How To Remove A Co-Signer From A Student Loan

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Your student loan co-signer helped you out when you needed it most. Taking financial responsibility and vouching for a college student is a big risk. They put their credit on the line. But now you’re ready to spread your financial wings and fly solo. You’re ready to remove your co-signer and become the sole borrower. The only problem is, can you really break up with your co-signer without it being a big, complicated mess? Sure!

Let’s get into how to remove a co-signer from a student loan.

How co-signers on student loans work

A co-signer on a student loan is someone who agrees to be held responsible for the repayment of the loan if the primary borrower fails to make payments. The co-signer must have good credit and is usually a parent, grandparent, or another relative who trusts the borrower to repay the loan but desires additional protection against default. The co-signer may be asked to provide proof of income and/or assets and agrees to take responsibility for any missed or late payments. 

Having a co-signer can increase the chances of getting approved for a student loan with more favorable terms, as lenders view a co-signer’s credit history and income as further assurance of the primary borrower’s ability to repay the loan. It can also mean lower interest rates and better repayment options because lenders are taking on less risk by not solely relying on one party’s financial situation. It’s important to note that if the primary borrower defaults on payment, both parties will suffer consequences such as damaged credit scores and potential legal action.

Reasons for removing a co-signer from a student loan

There are several reasons someone may want to remove a co-signer from their student loan agreement. Here are a few common ones:

1. Improved credit score

If the borrower has been making regular on-time payments and has improved their credit score since taking out the loan, they may be able to qualify for a loan without a co-signer.

2. Financial independence

The borrower may want to establish financial independence and take full responsibility for their loan payments without relying on a co-signer.

3. Co-signer’s request

The co-signer may want to be released from their obligation and no longer be responsible for the loan repayment.

4. Relationship changes

If the co-signer and the borrower had a falling out or if there have been significant changes in their relationship, the borrower may want to remove the co-signer from the loan agreement.

Common requirements for removing a co-signer from a student loan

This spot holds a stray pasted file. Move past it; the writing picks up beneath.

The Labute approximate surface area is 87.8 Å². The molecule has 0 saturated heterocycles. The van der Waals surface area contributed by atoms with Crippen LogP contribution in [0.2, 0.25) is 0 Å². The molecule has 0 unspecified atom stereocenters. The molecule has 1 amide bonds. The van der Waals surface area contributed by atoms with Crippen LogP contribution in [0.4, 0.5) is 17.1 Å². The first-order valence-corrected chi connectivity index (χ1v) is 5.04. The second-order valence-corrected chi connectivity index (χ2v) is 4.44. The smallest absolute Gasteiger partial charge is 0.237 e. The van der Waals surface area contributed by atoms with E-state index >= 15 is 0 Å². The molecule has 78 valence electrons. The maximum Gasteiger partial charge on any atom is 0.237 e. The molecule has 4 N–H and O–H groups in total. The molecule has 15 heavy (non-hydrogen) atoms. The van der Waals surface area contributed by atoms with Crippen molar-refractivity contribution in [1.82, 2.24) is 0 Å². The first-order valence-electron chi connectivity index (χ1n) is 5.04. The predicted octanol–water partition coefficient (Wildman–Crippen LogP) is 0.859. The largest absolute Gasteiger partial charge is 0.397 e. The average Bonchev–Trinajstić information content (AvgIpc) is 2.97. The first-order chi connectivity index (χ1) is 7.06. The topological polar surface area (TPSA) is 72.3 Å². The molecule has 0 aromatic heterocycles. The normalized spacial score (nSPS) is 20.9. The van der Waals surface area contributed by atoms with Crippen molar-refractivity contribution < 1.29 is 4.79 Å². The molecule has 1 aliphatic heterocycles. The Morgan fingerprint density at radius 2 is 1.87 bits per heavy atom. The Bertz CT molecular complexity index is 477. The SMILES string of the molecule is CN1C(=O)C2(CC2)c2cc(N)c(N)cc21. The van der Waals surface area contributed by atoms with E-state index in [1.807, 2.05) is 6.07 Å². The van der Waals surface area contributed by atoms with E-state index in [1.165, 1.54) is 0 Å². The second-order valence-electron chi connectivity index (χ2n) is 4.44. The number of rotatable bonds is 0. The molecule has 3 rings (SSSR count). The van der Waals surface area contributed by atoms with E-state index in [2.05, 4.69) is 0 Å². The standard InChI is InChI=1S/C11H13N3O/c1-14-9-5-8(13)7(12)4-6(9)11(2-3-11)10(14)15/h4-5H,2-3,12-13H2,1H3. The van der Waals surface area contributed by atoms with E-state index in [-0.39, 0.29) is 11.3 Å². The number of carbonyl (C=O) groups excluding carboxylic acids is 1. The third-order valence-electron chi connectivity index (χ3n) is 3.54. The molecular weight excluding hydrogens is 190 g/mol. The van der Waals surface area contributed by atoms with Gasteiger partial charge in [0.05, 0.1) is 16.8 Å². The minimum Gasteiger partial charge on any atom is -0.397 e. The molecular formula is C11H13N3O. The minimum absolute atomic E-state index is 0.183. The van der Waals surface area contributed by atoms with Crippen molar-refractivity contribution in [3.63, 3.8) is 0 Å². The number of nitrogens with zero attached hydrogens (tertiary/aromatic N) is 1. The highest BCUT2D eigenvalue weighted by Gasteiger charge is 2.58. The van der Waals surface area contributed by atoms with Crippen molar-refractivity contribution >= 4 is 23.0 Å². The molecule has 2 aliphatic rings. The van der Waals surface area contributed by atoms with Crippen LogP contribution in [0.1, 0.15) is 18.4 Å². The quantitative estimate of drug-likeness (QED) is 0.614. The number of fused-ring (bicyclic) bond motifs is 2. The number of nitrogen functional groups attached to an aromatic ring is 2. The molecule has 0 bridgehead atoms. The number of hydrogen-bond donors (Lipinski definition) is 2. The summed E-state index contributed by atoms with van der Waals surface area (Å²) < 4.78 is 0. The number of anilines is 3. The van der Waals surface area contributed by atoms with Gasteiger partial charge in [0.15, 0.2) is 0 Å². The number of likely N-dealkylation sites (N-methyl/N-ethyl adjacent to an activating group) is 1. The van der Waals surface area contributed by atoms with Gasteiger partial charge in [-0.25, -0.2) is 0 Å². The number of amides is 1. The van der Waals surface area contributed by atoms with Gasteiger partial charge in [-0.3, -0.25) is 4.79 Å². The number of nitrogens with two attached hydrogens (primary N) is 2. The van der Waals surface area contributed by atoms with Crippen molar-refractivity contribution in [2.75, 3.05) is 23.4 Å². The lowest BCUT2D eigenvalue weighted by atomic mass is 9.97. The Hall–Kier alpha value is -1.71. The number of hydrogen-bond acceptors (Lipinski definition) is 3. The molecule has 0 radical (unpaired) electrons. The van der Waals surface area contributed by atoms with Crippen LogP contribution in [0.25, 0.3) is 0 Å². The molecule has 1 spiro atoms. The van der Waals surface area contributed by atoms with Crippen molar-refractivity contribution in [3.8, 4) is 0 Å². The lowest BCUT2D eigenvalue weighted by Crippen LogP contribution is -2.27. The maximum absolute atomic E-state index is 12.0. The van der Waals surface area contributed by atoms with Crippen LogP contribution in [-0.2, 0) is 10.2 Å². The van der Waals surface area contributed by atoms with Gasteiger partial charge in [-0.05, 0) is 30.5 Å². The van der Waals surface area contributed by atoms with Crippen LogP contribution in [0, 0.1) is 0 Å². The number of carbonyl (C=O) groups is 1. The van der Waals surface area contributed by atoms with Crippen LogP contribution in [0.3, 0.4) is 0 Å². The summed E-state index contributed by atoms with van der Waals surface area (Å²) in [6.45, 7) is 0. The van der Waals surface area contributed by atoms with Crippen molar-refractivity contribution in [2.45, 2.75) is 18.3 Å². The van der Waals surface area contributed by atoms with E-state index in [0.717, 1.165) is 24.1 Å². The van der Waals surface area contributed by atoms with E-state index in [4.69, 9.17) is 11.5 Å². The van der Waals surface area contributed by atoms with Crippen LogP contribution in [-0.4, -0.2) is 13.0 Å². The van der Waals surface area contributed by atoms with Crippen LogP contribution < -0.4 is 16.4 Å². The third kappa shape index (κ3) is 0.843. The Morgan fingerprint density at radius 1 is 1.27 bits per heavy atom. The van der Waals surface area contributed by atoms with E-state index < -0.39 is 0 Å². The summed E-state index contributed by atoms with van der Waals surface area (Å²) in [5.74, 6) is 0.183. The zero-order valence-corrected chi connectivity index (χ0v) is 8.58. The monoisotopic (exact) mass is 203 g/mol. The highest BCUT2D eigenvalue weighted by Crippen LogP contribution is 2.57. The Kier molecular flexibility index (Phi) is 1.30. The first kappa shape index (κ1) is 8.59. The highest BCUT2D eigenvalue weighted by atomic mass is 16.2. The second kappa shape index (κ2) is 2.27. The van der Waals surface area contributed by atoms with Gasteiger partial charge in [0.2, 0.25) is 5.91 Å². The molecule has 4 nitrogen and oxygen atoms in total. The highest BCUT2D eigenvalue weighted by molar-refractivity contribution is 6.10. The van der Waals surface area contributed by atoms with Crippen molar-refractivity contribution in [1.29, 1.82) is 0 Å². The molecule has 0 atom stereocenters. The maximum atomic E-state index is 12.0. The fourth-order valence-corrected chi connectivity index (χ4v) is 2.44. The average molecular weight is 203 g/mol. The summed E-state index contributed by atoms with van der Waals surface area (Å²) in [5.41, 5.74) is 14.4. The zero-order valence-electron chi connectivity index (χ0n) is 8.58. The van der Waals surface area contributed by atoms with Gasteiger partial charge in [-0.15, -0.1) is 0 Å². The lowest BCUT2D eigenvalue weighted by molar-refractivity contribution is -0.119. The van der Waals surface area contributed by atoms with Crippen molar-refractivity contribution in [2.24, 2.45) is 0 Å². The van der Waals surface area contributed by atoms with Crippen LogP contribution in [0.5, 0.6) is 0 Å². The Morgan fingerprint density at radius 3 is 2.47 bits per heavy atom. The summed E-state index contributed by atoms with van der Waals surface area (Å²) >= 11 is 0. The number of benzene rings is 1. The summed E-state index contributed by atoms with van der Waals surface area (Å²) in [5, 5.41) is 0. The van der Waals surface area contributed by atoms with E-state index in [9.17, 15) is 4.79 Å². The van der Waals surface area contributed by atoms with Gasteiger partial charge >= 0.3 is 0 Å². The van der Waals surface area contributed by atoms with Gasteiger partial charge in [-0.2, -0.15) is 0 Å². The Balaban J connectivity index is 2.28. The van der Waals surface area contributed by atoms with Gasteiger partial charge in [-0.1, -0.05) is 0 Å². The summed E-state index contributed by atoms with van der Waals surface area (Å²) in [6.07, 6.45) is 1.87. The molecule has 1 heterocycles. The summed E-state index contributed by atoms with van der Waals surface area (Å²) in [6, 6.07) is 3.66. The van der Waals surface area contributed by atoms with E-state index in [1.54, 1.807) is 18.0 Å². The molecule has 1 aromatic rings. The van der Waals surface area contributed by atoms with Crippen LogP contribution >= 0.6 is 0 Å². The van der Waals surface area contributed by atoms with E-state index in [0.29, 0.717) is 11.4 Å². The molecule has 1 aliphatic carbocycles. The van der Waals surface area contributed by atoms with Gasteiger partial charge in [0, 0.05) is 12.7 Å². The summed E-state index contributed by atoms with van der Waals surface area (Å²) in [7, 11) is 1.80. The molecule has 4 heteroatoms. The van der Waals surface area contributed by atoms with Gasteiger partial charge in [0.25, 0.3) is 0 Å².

Before you can really end the borrower/co-signer relationship, certain requirements must be met. Here are a few of the most common requirements you’ll need to check off your list:

1. Credit score requirements

Just like when you applied for your student loan, the loan provider will want to check your credit score to ensure that you can handle the loan payments on your own. 

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2. Income ratio requirements

Your lender will need to know you can afford the loan alone. You’ll need to prove you meet its minimum income requirements. Lenders want to see a steady and stable source of income. Prepare to provide pay stubs and tax returns.

3. Repayment history

The loan provider will want to see a solid payment history to make sure you’ve been making on-time payments and are responsible with your finances. 

4. Proof of graduation 

This assures the lender that the loan was used for its intended purpose and that no further assistance is necessary for it to be repaid in full. However, not all lenders will request this information.

5 steps to remove a co-signer from a student loan

The process for removing a co-signer from a student loan can vary depending on the details of your loan. These are the general steps you’ll need to take:

1. Consult with your lender

Call your loan provider and ask about the co-signer release process. It will be able to provide you with the necessary paperwork and guide you through the steps.

2. Follow through with their policies

Ensure you meet their specific eligibility requirements. If you want to review your credit report beforehand, you can get a free copy of your report from each of the three major credit bureaus – Equifax, Experian, and Transunion – at

3. Submit the co-signer release application